SVD DRAGUNOV: Know your enemy

(To Andrea Sapori)

It is, by far, the most used "marksman" rifle by women OpFor (a term used within NATO to generically indicate the forces, regular and otherwise, opposed to Western armies).

SVD (Snayperskaya Vintovka Dragunova) is the Russian acronym for "Dragunov Sniper Rifle". It is a semi-automatic weapon system in 7.62x54 R caliber (Russian), which entered service in 1963, initially optimized only for anti-personnel shooting up to (almost) 1000 metres.

In the mid-70s the rifling pitch of the barrel underwent a revision, which went from 240 to 320mm, in order to also be able to use armor-piercing and incendiary ammunition, therefore also for anti-material use, which gave rise to a loss of precision beyond 500 meters estimated at around 20%, also given the necessarily lighter weight of the bullets.

We can say that its rivals were the semi-automatic M14 USA, the various European "precise" versions of the FAL FN, the Finnish SAKO VALMET M88, the German HK G3, ​​and others, in 7.62x51 caliber.

The design and ergonomics are reminiscent of the AK 47, with the forend above the barrel, but the similarity ends there. The mechanics include a short-stroke piston, with a sliding shutter that does not rotate as in the Kalashnikov, which is inspired by the Garand M1.

We can state that the geometric linearity (barrel-stock) of the project recalls the FAL FN, with a fairly thin barrel and a flame arrester very similar to the Belgian rifle, with another similarity represented by the possibility of regulating the gas on 3 positions, up to closure, which allows both the throwing of bombs (type Energize) and, more peculiarly, the single shot with manual shutter cocking.

Gas regulation is also fundamental for a weapon whose use is expected at temperatures ranging from -50 to +50 degrees and occurs simply by using a cartridge from the same rifle.

The iron sights remain, although I think they are rarely used.

If at first contact you cannot help but notice the somewhat rough workmanship of the case and levers, obtained by moulding, it should always be kept in mind that the tolerances are designed based on even significant changes in temperature: AK47 doc.

I had the opportunity to try (only "in white" unfortunately) a splendid model Izmash, still with wooden stock, and I must say that I didn't feel very comfortable in the sling, given the lack of adjustment, given by the wood which simulates the first versions. The most modern ones have polymer stocks, adjustable, and thus adaptable to the shooter's needs.

The scope, an NPZ PO6x36 produced exclusively for the Dragunov which is placed to the left of the weapon's axis, with dedicated slides, is very bright in its essentiality, with the typical Russian reticle, in this case intended for the use of a very interesting "silent" resetting system.

With the application of special, graduated lenses and a mechanical ballistic calculation system, the shooter could have a fairly precise ballistic table (it is said).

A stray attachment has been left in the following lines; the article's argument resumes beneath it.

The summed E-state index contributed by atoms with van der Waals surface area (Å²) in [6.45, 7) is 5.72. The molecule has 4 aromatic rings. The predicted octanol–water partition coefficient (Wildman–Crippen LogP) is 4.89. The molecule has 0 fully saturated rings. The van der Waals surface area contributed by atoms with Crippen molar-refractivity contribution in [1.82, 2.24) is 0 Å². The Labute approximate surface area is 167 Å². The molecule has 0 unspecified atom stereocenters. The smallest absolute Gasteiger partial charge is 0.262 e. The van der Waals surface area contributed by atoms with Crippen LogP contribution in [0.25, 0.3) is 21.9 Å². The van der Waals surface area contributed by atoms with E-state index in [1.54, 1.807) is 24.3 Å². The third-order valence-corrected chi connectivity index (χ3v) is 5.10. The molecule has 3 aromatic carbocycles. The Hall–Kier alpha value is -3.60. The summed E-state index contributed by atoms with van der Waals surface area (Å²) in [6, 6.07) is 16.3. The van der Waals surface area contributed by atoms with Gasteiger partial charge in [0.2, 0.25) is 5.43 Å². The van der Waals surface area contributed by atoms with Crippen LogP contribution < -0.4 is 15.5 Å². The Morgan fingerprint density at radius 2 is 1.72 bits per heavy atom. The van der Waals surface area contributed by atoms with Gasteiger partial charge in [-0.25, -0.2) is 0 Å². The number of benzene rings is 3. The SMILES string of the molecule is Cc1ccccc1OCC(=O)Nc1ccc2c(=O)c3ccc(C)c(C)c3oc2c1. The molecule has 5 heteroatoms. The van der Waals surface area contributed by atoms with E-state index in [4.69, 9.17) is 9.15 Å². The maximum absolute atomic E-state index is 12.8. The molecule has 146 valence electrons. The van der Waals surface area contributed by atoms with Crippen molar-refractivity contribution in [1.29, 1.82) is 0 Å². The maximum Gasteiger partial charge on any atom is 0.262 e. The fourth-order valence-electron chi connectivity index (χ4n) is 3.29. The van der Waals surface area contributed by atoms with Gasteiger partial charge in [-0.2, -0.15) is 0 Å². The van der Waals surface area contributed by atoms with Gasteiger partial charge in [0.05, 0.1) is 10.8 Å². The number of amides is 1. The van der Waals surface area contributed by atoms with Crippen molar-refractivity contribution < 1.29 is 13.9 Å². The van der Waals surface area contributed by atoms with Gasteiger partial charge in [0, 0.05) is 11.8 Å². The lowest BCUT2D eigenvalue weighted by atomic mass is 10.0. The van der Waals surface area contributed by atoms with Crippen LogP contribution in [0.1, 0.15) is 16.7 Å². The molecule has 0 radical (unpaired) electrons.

Very pragmatically, any type of night vision was excluded, while maintaining the backlighting through a simple penlight battery.

Bottom line: the SVD Dragunov, even today, is a more than honest weapon system that does its job well. The 7.62x54 R cartridge is designed exactly to go "a little further" than the 7.62x51 NATO, which it does without too many problems.

As I have already way of writing, in the "right" (or wrong) hands, was and will still be a formidable enemy. And this should be explained well to our patrols and escorts on duty in the hot areas of the planet.

Small parenthesis: the fact that we are considering semi-automatic rifles equipped with optics, assigned yesterday to "marksman" shooters of the light infantry platoons of both the NATO and WARSAW PACT armies, and today everywhere in the world, reopens a rather painful wound for me, thinking back to the infantry platoons of the EI which only towards the end of the 80s (and unfortunately well after) saw the arrival of some sniper rifles in the armories of the operational battalions and regiments. This is thanks to the courage and professionalism of some officers who, in the field, understood at their own expense how valuable it was to be able to have an interdiction and/or support shot, at distances double and triple the normal range of action of the rifles then standard in the Italian infantry.

Hoping, or waiting, to be able to have special forces assets available for anti-sniper shooting was a shameful thing, allow me to say, towards the soldiers (often conscripts!) sent into combat (and not in hypocritical "peace mission") in many parts of the world where it was well known that the enemy could have rifles like the DRAGUNOV at their disposal. Leaving aside, for goodness sake, the discussion on the necessary training...

I repeat: a shame!

Closed brackets.

(Online Defense thanks the ARMERIA DE GRADI of CORSICO - MILAN)

Photo: MoD Russian Fed. / author